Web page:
“A teacher does not tell you what to see but shows you where to look.” ~Alexandra Trenfor
Boat ride at Rucky Chucky (mile 78) – Zombie stare.

When I first got my captain’s license and was about to make my first long solo trip to rescue a disabled fishing vessel, an old Boat Captain said to me, “What happens after you leave the dock and when you return, no one will ever understand unless they’ve been there.”

I’ve never forgotten these very true words. And, I find myself struggling to explain this experience of running the Western States 100, hoping you can understand. I was underway at the helm, Auburn was my heading. I found myself in uncharted waters, with a boat that felt just a little bit leaky. Those feelings of uncertainty, and the way we respond to the circumstances of the day, have all the makings for a truly epic journey.

You can feel like you’ve lived an entire lifetime in 100 miles – and you have the privilege of learning a life’s worth of lessons, if you open your mind and heart to them.

My top takeaways from Western States:
  • Keep chasing your dreams–they feel amazing when you catch them.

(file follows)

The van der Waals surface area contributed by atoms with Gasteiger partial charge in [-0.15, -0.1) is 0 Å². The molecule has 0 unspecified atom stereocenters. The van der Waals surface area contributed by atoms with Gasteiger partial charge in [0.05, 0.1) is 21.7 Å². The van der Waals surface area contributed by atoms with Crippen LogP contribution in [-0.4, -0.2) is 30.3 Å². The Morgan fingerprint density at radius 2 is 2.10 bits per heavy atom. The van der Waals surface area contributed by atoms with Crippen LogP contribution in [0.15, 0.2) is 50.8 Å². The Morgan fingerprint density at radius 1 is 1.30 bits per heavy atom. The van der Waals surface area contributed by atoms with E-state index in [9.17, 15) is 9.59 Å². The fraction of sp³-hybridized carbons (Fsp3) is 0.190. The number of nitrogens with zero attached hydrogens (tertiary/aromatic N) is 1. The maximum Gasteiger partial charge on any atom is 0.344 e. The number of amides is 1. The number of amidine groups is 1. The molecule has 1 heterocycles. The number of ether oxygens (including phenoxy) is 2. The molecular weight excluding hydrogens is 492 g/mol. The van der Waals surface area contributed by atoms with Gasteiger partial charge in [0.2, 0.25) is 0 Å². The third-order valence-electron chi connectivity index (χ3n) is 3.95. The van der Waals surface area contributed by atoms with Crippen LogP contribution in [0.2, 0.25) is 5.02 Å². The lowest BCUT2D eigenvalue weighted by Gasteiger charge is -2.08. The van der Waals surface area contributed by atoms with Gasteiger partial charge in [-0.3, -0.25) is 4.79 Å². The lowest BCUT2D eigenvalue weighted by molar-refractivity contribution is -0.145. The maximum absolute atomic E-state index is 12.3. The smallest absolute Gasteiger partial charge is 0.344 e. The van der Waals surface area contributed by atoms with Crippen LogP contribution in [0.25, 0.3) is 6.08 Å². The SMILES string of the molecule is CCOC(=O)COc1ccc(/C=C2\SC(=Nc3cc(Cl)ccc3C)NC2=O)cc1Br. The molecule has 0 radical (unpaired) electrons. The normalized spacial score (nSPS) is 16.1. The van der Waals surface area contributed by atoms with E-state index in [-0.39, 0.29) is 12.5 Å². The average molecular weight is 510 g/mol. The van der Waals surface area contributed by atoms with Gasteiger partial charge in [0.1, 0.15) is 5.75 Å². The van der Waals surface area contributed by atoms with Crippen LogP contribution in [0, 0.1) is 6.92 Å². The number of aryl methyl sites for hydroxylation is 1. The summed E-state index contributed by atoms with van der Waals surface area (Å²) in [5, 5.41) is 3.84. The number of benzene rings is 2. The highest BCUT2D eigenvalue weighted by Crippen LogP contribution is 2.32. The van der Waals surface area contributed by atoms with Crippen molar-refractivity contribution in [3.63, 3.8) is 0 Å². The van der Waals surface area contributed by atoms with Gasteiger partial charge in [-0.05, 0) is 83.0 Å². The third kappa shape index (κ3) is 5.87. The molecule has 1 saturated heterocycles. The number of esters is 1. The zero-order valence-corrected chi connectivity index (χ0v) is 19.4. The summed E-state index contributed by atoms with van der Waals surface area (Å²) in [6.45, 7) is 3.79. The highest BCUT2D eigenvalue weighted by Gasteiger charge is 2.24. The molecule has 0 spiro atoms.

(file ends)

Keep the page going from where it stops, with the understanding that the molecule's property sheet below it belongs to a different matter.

• Listen to your body – it gives you all the signs you need to make the right choices for your day.
  • Enjoy every moment you have with the ones you love and hold them close. Tell them what they mean to you. Don’t wait. Our time together is limited. We need to allow ourselves to have a deeper connection with each other and nature.
  • In life or in racing, we must find a way to keep moving forward–no matter how hard or challenging any moment may seem. Keep in mind it will be over soon. We need to remember this when we hit an imaginary wall. We need to keep searching for the door–or window, or crack, or hole. We can turn back and leave the opportunity unfulfilled–or we can search for the way forward and keep living, keep taking the steps to get closer to whatever goal we seek. I like to open those doors and keep moving, to move on especially when I am uncertain of the outcomes.
  • We need to get out of comfort zones to truly live life. That’s the kind of living that feeds my soul.

Big thanks and Aloha to Maria, Mom, Dad, Tom, Karen, Kiki, Christine, and Vince for all your help to get to Auburn and keeping me on the trail.

Special thanks to my Coach Steve Pye up in heaven for helping me to be a better me.

We did it together!

“By the time we reach the finish we will have found, both physically and mentally, as many valleys and peaks as mark the trail. For those who come into Auburn arrive with a rare grace. The runners who press through the weary and lonely hours can get through only if they are tough and at peace with themselves. But we could not endure without the unspoken support of our companions on the trail and the palpable support of friends who waited with aid at the checkpoints, paced us through the night and kept us on the trail this day and months of training before”.—Antonio Rossman, LA Times Editorial, 1985
Living Dreams: 2017 Western States 100 Race Report